Authorities at Griffith University have twice in the past week shut down International Youth and Students for Social Equality (IYSSE) campaign tables at two of its campuses in the Queensland state capital of Brisbane.
These actions are a continuation of a management bid to bar IYSSE members from registering a club at the university. This is a politically-motivated attack, directed against the only student club that advances a socialist and internationalist perspective opposing the drive to war, austerity and overturning of basic democratic rights being pursued by governments across Australia, Labor and Liberal-National alike.
At both the Nathan and Southbank campuses, the university has obstructed the efforts of IYSSE supporters to sign up new members in order to register a club for 2015. Applications to conduct orientation week stalls were rejected, and IYSSE literature and sign-up tables were then barred. This is a direct assault on the democratic right of students to decide for themselves which clubs to form and join.
The obstruction has persisted even after the IYSSE issued a statement on February 21 condemning the political censorship at Griffith University, circulated hundreds of copies of the statement at the Nathan campus and won support from numerous students.
Last week, IYSSE members and supporters were instructed to close down a literature and sign-up table at the Nathan campus, after being denied the right to have an O-Week stall. A university official threatened to call security guards unless the IYSSE team left the campus. She claimed that it would be “unfair” for the IYSSE to have a table when business organisations had paid for O-Week stalls.
On Monday this week, IYSSE members were likewise ordered to dismantle a campaign table during O-Week at the Southbank campus, and told that all O-Week stall places had been allocated, including to fee-paying businesses.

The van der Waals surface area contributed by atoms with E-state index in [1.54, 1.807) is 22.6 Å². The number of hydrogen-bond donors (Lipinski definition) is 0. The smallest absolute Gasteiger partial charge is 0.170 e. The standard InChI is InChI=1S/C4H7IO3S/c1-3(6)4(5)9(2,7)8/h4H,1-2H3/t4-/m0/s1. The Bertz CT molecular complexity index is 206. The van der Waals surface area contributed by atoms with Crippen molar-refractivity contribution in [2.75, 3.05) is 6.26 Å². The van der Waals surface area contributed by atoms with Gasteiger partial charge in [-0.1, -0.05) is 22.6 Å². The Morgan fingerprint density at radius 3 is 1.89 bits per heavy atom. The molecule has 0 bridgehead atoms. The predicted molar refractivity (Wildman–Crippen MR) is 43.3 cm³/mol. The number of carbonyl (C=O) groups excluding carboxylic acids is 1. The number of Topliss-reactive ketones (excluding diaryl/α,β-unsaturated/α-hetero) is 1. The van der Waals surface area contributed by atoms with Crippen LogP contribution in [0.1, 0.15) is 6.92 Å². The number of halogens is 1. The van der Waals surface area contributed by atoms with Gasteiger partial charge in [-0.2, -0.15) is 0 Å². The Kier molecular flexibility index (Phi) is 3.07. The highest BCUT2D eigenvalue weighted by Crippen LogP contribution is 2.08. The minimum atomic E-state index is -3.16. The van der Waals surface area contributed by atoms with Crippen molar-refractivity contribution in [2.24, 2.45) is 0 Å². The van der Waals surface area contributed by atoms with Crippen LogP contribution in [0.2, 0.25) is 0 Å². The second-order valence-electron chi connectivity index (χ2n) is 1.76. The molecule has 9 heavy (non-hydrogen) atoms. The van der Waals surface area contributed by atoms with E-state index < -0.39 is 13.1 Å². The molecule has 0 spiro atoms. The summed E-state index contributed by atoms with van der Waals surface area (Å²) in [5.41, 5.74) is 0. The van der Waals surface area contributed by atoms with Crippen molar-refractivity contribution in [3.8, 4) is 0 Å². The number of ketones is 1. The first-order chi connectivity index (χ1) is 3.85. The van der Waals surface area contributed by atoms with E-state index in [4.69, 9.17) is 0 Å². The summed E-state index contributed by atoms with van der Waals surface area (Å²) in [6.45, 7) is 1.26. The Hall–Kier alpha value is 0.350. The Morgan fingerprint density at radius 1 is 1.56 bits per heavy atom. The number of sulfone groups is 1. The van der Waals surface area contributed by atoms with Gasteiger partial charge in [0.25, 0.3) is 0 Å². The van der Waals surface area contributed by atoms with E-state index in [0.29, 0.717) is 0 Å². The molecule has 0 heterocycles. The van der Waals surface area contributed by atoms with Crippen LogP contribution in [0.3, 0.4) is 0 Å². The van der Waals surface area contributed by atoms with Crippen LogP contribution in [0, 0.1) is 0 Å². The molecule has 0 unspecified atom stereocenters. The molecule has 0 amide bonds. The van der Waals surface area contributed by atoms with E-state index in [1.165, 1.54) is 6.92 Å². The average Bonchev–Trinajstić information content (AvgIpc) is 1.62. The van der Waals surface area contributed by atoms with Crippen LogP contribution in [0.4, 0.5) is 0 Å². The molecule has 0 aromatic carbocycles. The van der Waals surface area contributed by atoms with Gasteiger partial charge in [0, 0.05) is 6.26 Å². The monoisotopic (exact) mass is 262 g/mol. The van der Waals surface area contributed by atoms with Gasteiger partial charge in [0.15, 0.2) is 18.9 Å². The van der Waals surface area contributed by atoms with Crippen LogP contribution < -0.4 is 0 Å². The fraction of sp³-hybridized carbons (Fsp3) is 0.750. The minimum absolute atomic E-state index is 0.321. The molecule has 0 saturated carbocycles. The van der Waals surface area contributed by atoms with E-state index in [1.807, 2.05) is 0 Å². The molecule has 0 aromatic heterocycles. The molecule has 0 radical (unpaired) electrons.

Deb de Silva, the clubs support officer for the Campus Life Clubs & Societies Office, told an IYSSE member, a first-year student, that he would have to file application papers at her office before any campaign to sign up members could be conducted. On February 2, the same official had sent the IYSSE an email declaring that “due to previous attempts, which proved unsuccessful in gaining student interest, we will not be proceeding further with this organisation registering as a student club.”
On Monday, de Silva denied that Clubs & Societies was trying to block the IYSSE from forming a club. But she insisted that it would have to submit an “expression of interest” before it could sign up members, even though the IYSSE was granted provisional registration last year after submitting the required list of 15 members. De Silva added that the IYSSE would also have to explain why it was different to Socialist Alternative, a pseudo-left group, suggesting that the university could use that group’s presence on campus as a pretext to deny registration to the IYSSE.
Socialist Alternative—which was permitted to conduct an O-Week rally at the Nathan campus—is a fake “left” organisation that has nothing to do with socialism. It actually endorses war—it has backed the US-led interventions in Libya and Syria—and seeks to divert the mounting popular hostility to the Abbott government into safe parliamentary waters, by suggesting that Labor and the Greens represent a “lesser evil.”
Far from failing to “gain student interest” as alleged by Clubs & Societies, for the past two years the IYSSE has been the only political club on campus to hold regular information stalls and advertised meetings—addressing the questions of militarism, social inequality and democratic rights that are of growing concern to all young people.